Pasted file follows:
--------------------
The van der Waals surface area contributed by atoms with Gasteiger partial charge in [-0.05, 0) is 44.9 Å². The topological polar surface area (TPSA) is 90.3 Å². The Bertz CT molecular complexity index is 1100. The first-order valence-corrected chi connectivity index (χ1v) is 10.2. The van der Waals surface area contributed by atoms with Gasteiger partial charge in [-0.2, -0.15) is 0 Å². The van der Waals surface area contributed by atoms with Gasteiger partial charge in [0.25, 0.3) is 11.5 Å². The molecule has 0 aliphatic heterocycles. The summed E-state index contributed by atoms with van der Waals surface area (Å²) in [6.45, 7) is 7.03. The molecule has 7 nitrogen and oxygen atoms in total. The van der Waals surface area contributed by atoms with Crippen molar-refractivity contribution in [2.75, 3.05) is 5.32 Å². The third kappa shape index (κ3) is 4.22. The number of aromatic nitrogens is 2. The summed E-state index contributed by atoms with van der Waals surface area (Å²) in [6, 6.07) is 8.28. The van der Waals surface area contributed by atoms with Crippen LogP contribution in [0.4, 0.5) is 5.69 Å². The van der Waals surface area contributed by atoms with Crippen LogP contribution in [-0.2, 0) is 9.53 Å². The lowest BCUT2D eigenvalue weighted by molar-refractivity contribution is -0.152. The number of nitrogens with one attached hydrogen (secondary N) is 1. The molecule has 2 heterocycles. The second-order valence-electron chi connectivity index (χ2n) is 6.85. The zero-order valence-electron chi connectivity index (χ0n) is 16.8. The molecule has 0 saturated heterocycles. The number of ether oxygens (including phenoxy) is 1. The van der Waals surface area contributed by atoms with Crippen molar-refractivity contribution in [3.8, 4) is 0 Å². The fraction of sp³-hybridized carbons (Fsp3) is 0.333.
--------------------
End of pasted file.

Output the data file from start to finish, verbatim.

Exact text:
The van der Waals surface area contributed by atoms with Gasteiger partial charge in [-0.05, 0) is 44.9 Å². The topological polar surface area (TPSA) is 90.3 Å². The Bertz CT molecular complexity index is 1100. The first-order valence-corrected chi connectivity index (χ1v) is 10.2. The van der Waals surface area contributed by atoms with Gasteiger partial charge in [-0.2, -0.15) is 0 Å². The van der Waals surface area contributed by atoms with Gasteiger partial charge in [0.25, 0.3) is 11.5 Å². The molecule has 0 aliphatic heterocycles. The summed E-state index contributed by atoms with van der Waals surface area (Å²) in [6.45, 7) is 7.03. The molecule has 7 nitrogen and oxygen atoms in total. The van der Waals surface area contributed by atoms with Crippen molar-refractivity contribution in [2.75, 3.05) is 5.32 Å². The third kappa shape index (κ3) is 4.22. The number of aromatic nitrogens is 2. The summed E-state index contributed by atoms with van der Waals surface area (Å²) in [6, 6.07) is 8.28. The van der Waals surface area contributed by atoms with Crippen LogP contribution in [0.4, 0.5) is 5.69 Å². The van der Waals surface area contributed by atoms with Crippen LogP contribution in [-0.2, 0) is 9.53 Å². The lowest BCUT2D eigenvalue weighted by molar-refractivity contribution is -0.152. The number of nitrogens with one attached hydrogen (secondary N) is 1. The molecule has 2 heterocycles. The second-order valence-electron chi connectivity index (χ2n) is 6.85. The zero-order valence-electron chi connectivity index (χ0n) is 16.8. The molecule has 0 saturated heterocycles. The number of ether oxygens (including phenoxy) is 1. The van der Waals surface area contributed by atoms with Crippen molar-refractivity contribution in [3.8, 4) is 0 Å². The fraction of sp³-hybridized carbons (Fsp3) is 0.333.